Some Talk Abstracts

Every year requests for speakers at the regional conferences start earlier and earlier.  Today is already the final day for submitting talks to CodestockDevlink has also already started accepting abstracts, though their deadline isn’t until sometime in May.

2011 is a wonderful year for talks about the intersection of development and design.  The MUx counter-movement at MIX11 is all about restoring balance to the force developer-designer story and I certainly hope the message that Josh Blake, Rick Barraza and Sean Gerety have been promulgating gets out. 

At the same time, surely it’s possible to simply have more designer talks in the “closed” sessions – or simply invite those open talks that got turned down directly into the MIX11 schedule.  The basement of the Excalibur is a crowded and smelly place to be holding a counter-conference.

Here are some of the talks I’m planning to shop around this year.  I’m particularly stoked about talking on Kinect Hacks, but will have to see if anyone is actually interested in hearing what I have to say on it.  The 100% slides talk about The Minority Report and Fantasy UX is also very close to my heart:

Windows Phone 7: What’s working and what’s not

It’s been a year since developers began to play with the Windows Phone platform. The marketplace has opened, apps are being sold, and we are getting our first glimpse of what is working and what is not. What did we get wrong at the beginning as WP7 developers? Is the Metro language better observed or ignored? Native apps or web apps? Silverlight or XNA? Paid apps or free apps with advertising? Where should we be concentrating your time when developing a WP7 application – design or architecture? This session will address our lessons-learned from the past year as well as the future of WP7 and rumors about the Mango release.


Kinect Hacks 101

The Kinect has been the surprise hit of the year for Microsoft. The moment developers found out you can plug the Kinect into a PC, everyone started trying to replicate scenes from The Minority Report. At Razorfish, the first thing we built was a mash-up of a WPF physics engine and the Kinect in order to port our DaVinci surface app into a gesture-based experience. Since those first efforts we’ve continued to build app after app for the Kinect as the APIs have evolved. In this session, I will show you what we have learned and how you can get started building your own Minority Report experience in your living room.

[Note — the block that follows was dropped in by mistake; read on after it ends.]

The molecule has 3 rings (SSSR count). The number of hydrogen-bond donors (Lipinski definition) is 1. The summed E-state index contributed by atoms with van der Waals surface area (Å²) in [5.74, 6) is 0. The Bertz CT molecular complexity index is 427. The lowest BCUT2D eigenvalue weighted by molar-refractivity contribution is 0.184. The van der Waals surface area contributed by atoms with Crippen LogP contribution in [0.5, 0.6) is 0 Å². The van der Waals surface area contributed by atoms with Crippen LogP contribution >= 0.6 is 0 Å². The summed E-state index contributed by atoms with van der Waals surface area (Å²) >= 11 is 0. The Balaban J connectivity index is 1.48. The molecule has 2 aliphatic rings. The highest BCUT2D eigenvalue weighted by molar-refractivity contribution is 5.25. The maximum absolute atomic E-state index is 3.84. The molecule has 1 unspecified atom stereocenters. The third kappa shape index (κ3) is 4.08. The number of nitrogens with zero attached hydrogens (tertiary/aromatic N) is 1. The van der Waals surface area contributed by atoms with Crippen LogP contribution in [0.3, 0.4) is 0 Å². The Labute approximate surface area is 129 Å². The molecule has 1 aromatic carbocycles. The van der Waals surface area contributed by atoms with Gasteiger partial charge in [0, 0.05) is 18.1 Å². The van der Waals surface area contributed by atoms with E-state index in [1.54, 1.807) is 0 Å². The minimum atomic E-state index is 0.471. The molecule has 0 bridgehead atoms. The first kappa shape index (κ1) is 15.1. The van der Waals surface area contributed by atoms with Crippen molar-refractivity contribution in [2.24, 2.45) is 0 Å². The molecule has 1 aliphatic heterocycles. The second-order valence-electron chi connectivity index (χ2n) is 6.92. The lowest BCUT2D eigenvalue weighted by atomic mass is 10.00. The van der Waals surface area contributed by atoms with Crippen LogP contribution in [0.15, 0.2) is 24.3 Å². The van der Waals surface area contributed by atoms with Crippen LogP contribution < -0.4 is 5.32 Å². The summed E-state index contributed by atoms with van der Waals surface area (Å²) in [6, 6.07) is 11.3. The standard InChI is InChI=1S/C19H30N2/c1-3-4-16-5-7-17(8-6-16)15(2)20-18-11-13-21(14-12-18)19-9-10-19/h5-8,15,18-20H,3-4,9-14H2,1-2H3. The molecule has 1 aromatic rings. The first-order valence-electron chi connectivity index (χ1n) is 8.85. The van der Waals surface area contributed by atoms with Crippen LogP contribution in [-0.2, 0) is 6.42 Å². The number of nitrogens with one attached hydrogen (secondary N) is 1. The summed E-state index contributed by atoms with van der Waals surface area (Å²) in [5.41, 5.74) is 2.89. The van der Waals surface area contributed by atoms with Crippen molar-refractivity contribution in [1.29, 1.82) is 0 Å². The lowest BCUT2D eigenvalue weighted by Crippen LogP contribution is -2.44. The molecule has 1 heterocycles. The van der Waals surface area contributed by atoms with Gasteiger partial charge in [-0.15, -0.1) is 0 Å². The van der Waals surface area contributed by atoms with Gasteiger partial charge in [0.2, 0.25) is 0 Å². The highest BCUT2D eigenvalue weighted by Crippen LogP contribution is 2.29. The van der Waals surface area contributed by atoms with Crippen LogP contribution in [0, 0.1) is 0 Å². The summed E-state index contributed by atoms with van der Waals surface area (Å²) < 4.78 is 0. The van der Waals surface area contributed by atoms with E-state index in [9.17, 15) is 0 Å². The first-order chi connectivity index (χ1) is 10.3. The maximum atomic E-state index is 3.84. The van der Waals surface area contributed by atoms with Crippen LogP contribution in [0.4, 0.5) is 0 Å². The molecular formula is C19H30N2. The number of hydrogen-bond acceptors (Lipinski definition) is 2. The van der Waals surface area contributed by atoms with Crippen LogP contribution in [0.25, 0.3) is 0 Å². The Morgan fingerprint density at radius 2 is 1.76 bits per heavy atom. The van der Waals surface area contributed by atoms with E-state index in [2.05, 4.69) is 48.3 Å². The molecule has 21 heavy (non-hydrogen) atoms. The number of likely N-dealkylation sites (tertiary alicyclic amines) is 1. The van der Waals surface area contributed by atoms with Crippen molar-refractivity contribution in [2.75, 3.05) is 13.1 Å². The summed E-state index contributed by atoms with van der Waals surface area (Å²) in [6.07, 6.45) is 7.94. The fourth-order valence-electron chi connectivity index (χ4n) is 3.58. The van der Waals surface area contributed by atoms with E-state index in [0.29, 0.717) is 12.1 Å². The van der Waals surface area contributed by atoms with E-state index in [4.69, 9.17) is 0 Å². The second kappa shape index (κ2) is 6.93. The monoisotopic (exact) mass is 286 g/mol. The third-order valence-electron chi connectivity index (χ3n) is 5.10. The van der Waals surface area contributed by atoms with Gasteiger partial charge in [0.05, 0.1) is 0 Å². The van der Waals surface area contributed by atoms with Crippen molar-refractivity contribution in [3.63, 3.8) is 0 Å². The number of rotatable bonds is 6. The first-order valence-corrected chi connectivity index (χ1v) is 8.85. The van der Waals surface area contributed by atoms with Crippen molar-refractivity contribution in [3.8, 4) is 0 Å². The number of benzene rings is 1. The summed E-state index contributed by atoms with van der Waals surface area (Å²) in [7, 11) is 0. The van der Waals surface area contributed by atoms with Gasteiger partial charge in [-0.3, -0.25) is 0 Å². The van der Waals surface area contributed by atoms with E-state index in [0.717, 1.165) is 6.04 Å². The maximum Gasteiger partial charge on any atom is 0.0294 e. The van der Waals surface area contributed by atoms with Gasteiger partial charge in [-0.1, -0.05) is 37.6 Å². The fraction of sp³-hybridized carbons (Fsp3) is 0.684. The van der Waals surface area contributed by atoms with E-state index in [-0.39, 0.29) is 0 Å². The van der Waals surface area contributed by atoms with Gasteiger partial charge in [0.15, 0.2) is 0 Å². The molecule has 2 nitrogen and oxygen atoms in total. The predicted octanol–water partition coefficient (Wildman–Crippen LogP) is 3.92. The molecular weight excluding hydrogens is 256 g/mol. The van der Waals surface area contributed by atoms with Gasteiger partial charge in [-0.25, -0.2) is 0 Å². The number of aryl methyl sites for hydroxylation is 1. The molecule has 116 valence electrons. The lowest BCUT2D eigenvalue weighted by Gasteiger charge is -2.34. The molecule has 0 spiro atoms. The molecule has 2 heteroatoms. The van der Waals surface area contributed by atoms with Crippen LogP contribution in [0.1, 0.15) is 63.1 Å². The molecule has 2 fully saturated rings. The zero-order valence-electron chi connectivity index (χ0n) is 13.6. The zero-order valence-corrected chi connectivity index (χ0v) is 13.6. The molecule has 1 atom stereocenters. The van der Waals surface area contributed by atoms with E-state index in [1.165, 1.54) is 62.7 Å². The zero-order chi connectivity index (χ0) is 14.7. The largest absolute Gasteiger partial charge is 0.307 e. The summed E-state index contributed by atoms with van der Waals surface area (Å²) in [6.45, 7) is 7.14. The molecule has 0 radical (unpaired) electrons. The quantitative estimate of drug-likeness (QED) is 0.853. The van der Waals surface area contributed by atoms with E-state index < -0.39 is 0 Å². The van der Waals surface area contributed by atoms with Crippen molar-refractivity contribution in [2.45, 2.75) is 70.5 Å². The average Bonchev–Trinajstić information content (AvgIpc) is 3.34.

The Mouse is Dead

The mouse died and no one even noticed. Coupled with the keyboard it has been the primary means of interacting with personal computers for the past 25 years. 2010 and 2011 saw the end of this dominance with the arrival of many new touch devices running various forms of the Windows OS: WP7, Win7 tablets, MS Surface 2 and the Kinect. Learning to program for touch is more complex than simply replacing every MouseLeftButtonDown event handler with a TouchDown handler. Touch involves learning a proliferation of interaction idioms new to both developers and consumers. Additionally, there are variations in how APIs capture these interactions on different platforms: WP7, Surface, Win 7. This session will cover the ins and outs of working with NUI interfaces on Microsoft platforms so you can make NUI work for you.


Welcome to The Minority Report

Sometimes movies that try to predict future technology end up creating it.  "The Minority Report" is such a movie.  Released in 2002, TMR has inspired technology companies to push their hardware and create new interfaces.  In 2011, we may finally be seeing the fruits of that decade long endeavor with NUI-based smart phones and tablets, the new MS Surface 2 and, most surprising of all, the gesture-based Kinect.  In this time, we have also seen vast improvements in speech recognition technology and even natural language analysis.  This session will provide an overview of the past influences of science fiction works such as William Gibson’s Neuromancer and Star Trek, the present influence of The Minority Report, and new works by writers like Charles Stross that are shaping our future.

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